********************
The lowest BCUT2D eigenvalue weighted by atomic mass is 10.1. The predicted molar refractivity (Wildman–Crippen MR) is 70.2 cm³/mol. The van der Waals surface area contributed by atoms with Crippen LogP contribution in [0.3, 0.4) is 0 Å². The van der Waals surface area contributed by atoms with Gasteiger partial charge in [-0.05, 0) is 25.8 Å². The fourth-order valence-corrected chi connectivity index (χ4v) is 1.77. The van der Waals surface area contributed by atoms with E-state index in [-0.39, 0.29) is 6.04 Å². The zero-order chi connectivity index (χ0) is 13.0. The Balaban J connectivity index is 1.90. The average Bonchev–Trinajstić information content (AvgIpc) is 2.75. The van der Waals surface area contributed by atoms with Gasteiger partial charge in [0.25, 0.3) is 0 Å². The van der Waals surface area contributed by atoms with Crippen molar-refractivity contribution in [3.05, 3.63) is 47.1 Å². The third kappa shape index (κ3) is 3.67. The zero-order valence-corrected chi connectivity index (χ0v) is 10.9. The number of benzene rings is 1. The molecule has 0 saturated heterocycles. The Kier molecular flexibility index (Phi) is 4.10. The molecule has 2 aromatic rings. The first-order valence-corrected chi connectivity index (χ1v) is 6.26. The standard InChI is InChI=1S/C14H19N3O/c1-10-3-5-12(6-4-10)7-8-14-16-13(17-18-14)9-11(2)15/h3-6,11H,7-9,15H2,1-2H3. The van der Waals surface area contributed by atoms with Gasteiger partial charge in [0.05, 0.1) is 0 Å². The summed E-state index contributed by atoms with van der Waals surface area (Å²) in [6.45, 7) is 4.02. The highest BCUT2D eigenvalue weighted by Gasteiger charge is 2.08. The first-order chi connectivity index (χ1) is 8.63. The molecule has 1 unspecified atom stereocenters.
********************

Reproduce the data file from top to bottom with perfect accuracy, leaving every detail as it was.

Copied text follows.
The lowest BCUT2D eigenvalue weighted by atomic mass is 10.1. The predicted molar refractivity (Wildman–Crippen MR) is 70.2 cm³/mol. The van der Waals surface area contributed by atoms with Crippen LogP contribution in [0.3, 0.4) is 0 Å². The van der Waals surface area contributed by atoms with Gasteiger partial charge in [-0.05, 0) is 25.8 Å². The fourth-order valence-corrected chi connectivity index (χ4v) is 1.77. The van der Waals surface area contributed by atoms with E-state index in [-0.39, 0.29) is 6.04 Å². The zero-order chi connectivity index (χ0) is 13.0. The Balaban J connectivity index is 1.90. The average Bonchev–Trinajstić information content (AvgIpc) is 2.75. The van der Waals surface area contributed by atoms with Gasteiger partial charge in [0.25, 0.3) is 0 Å². The van der Waals surface area contributed by atoms with Crippen molar-refractivity contribution in [3.05, 3.63) is 47.1 Å². The third kappa shape index (κ3) is 3.67. The zero-order valence-corrected chi connectivity index (χ0v) is 10.9. The number of benzene rings is 1. The molecule has 0 saturated heterocycles. The Kier molecular flexibility index (Phi) is 4.10. The molecule has 2 aromatic rings. The first-order valence-corrected chi connectivity index (χ1v) is 6.26. The standard InChI is InChI=1S/C14H19N3O/c1-10-3-5-12(6-4-10)7-8-14-16-13(17-18-14)9-11(2)15/h3-6,11H,7-9,15H2,1-2H3. The van der Waals surface area contributed by atoms with Gasteiger partial charge in [0.05, 0.1) is 0 Å². The summed E-state index contributed by atoms with van der Waals surface area (Å²) in [6.45, 7) is 4.02. The highest BCUT2D eigenvalue weighted by Gasteiger charge is 2.08. The first-order chi connectivity index (χ1) is 8.63. The molecule has 1 unspecified atom stereocenters.